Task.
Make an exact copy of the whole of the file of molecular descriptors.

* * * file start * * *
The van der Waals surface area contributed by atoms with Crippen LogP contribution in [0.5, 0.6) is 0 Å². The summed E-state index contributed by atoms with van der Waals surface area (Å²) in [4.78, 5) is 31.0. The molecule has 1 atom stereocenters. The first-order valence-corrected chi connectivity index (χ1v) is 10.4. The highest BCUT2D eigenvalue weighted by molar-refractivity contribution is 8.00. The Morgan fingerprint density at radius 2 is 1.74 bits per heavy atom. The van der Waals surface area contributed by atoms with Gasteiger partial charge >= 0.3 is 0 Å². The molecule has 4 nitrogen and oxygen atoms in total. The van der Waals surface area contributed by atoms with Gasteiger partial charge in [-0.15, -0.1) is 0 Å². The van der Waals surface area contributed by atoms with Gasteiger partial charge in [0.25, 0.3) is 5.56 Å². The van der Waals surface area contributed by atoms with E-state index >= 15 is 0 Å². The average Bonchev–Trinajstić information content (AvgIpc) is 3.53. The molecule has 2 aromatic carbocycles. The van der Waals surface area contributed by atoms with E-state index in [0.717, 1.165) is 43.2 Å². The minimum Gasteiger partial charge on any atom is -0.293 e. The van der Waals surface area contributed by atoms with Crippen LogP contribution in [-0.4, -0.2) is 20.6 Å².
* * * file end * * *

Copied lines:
The van der Waals surface area contributed by atoms with Crippen LogP contribution in [0.5, 0.6) is 0 Å². The summed E-state index contributed by atoms with van der Waals surface area (Å²) in [4.78, 5) is 31.0. The molecule has 1 atom stereocenters. The first-order valence-corrected chi connectivity index (χ1v) is 10.4. The highest BCUT2D eigenvalue weighted by molar-refractivity contribution is 8.00. The Morgan fingerprint density at radius 2 is 1.74 bits per heavy atom. The van der Waals surface area contributed by atoms with Gasteiger partial charge >= 0.3 is 0 Å². The molecule has 4 nitrogen and oxygen atoms in total. The van der Waals surface area contributed by atoms with Gasteiger partial charge in [-0.15, -0.1) is 0 Å². The van der Waals surface area contributed by atoms with Gasteiger partial charge in [0.25, 0.3) is 5.56 Å². The van der Waals surface area contributed by atoms with E-state index >= 15 is 0 Å². The average Bonchev–Trinajstić information content (AvgIpc) is 3.53. The molecule has 2 aromatic carbocycles. The van der Waals surface area contributed by atoms with E-state index in [0.717, 1.165) is 43.2 Å². The minimum Gasteiger partial charge on any atom is -0.293 e. The van der Waals surface area contributed by atoms with Crippen LogP contribution in [-0.4, -0.2) is 20.6 Å².